DIR: Matthew Vaughn • WRI: Jane Goldman, Matthew Vaughn • PRO: Adam Bohling, David Reid, Matthew Vaughn • DOP: George Richmond • ED: Conrad Buff IV, Eddie Hamilton, Jon Harris • MUS: Henry Jackman, Matthew Margeson • DES: Paul Kirby • CAST: Colin Firth, Michael Caine, Taron Egerton

When I say I always look forward to a Matthew Vaughn project there’s no implication of Zeitgeist filmmaking intended. As filmmakers go he’s more Dumas than Joyce; not looking to redefine paradigms of perception so much as spruce up classic frameworks with his own brand of polish, much like I’ve just done with metaphors for glossy, mainstream filmmaking with this sentence.

The same is arguably true of Mark Millar, Vaughn’s friend, second-time collaborator (previously having worked together on the terrific Kick-Ass) and all round under-arse fire-starter of the comic book community in the last few years. And like previous wielders of such titles in their respective fields (see Quentin Tarantino and Garth Ennis, respectively) both are accomplished post-modern story-tellers of essence, inverting genre and structure as they go and showing us old stalwarts from angles we’d thought unattainable and thereby shedding new light, and above all irreverent fun, upon fictional standards such as the super-hero movie or in the case of Kingsman – The Secret Service, the Roger Moore-era Bond movie.

It takes roughly 30 seconds to realise we’re in Vaughn-ville this time around, with blocks of credits crunchily exploding at the screen as we fast track towards a crumbling building in some middle-Eastern war-zone or other. Everything from the colour scheme to the symmetry of each frame sing hymns to the comic book on which it is partly based (the film and the book having been developed alongside one another) and to comic books in general, as have each Vaughn film preceding this one. The story emerges from the corpse of a man who sacrifices his life for Colin Firth’s Harry, who takes it upon himself to do justice to the dead man in question by one day shepherding his then-infant son into a top-secret spy school for a trial-run in joining the titular Kingsman organisation. Following? Good. The son in question, Eggsy, is magnetically portrayed by squeaky fresh newbie, Taron Egerton, for whom I can see a dazzling career ahead. Vaughn and newcomers, eh?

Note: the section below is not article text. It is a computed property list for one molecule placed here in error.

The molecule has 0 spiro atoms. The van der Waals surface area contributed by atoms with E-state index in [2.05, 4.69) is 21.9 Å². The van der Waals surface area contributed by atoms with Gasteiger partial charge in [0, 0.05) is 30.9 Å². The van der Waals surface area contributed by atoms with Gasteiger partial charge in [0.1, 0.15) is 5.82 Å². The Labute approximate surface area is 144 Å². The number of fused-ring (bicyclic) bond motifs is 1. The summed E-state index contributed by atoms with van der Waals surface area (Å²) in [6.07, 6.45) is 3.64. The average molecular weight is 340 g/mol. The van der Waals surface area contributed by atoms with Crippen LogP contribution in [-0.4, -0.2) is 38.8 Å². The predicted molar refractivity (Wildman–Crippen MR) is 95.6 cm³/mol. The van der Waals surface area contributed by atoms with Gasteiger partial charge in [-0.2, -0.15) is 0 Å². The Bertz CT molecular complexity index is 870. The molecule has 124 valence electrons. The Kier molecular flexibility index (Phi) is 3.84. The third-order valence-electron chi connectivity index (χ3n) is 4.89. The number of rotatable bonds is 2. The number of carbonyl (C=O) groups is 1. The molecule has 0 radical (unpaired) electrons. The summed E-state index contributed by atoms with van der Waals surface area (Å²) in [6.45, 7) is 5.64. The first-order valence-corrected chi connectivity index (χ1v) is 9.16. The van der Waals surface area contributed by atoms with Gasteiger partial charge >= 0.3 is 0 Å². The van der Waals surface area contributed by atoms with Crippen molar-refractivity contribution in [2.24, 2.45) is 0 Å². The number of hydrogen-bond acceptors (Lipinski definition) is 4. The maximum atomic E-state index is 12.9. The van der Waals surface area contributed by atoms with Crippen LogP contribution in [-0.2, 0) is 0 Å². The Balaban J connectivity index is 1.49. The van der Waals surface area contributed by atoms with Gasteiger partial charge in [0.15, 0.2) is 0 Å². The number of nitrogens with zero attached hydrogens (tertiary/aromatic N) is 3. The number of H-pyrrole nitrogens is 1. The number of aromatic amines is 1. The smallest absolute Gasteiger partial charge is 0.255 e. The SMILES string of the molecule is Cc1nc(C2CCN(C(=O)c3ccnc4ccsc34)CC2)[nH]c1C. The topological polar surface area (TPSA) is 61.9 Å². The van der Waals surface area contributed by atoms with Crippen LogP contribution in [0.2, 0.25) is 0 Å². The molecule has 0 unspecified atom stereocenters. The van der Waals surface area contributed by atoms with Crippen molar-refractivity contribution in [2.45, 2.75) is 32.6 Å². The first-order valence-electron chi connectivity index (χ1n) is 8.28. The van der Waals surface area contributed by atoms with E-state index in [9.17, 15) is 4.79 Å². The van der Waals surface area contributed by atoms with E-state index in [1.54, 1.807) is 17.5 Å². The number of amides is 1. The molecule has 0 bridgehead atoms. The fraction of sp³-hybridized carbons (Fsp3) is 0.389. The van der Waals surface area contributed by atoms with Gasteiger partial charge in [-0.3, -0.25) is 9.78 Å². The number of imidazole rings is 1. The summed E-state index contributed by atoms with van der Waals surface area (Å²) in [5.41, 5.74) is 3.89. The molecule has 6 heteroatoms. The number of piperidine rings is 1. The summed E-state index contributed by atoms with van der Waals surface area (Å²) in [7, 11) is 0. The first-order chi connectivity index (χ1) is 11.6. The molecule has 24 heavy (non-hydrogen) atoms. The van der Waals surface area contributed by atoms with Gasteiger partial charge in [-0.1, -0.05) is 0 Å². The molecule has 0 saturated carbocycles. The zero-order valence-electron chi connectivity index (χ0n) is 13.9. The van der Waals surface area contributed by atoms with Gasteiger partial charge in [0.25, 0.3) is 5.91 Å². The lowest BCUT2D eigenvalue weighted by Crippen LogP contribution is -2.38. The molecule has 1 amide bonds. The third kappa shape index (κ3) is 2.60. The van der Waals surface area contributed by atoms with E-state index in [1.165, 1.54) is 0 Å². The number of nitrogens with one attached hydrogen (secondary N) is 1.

This film works on so many different levels to the comic it is pleasantly surprising. With each sneaky nod to the unoriginality of the structure (stand up, Henry Jackman, for a score so Bond it just about escapes a lawsuit) there are moments so outrageous that the fact that Vaughn was denied the chance to direct Casino Royale is entirely unsurprising. In fact, there are such gloriously violent moments littered throughout that, were it not for George Richmond’s glossy cinematography, it could quite frankly qualify for late-eighties, Hong Kong cop-fair. Indeed, what will here be known as “the church scene”, is an unashamed love letter to the best work of John Woo, and a worthy tribute to the maestro at that. Critics of this wing of modern cinema largely attack it as a “style over substance” approach to filmmaking and yet every whim of this aesthetic approach would retort that style is substance.

This approach is not without its gaping flaws. Michael Caine lets an otherwise cracking cast down by phoning in a performance that would have done better in the hands of a less iconic star, with Caine’s sheer presence sucking energy from the screen in his apparent non-delivery of simple dialogue. Samuel L. Jackson plays antagonist software giant Valentine with a lisp throughout that can only be described as poorly misjudged, a gimmick that should have been perfected or dismissed in rehearsals and I’d have gone for the latter. There is also a climatic “fireworks” sequence (potential spoilers prevent an adequate description) that made me laugh heartily but might have done better to keep to the tone of the rest of the film but a smidgen, in terms of the claret spatters.

If any of the more negative footnotes to this review might put you off seeing this, dismiss them immediately. If you see the film and you hold them against it prepare yourself for an existential crisis every time you board a roller coaster for it is after all merely the pointless tossing around of a bag-full of guts. I assure you, the rest of us will be having a blast.

Donnchadh Tiernan

16 (See IFCO for details)
128 minutes
Kingsman: The Secret Service
is released 29th January 2015

Kingsman: The Secret Service – Official Website



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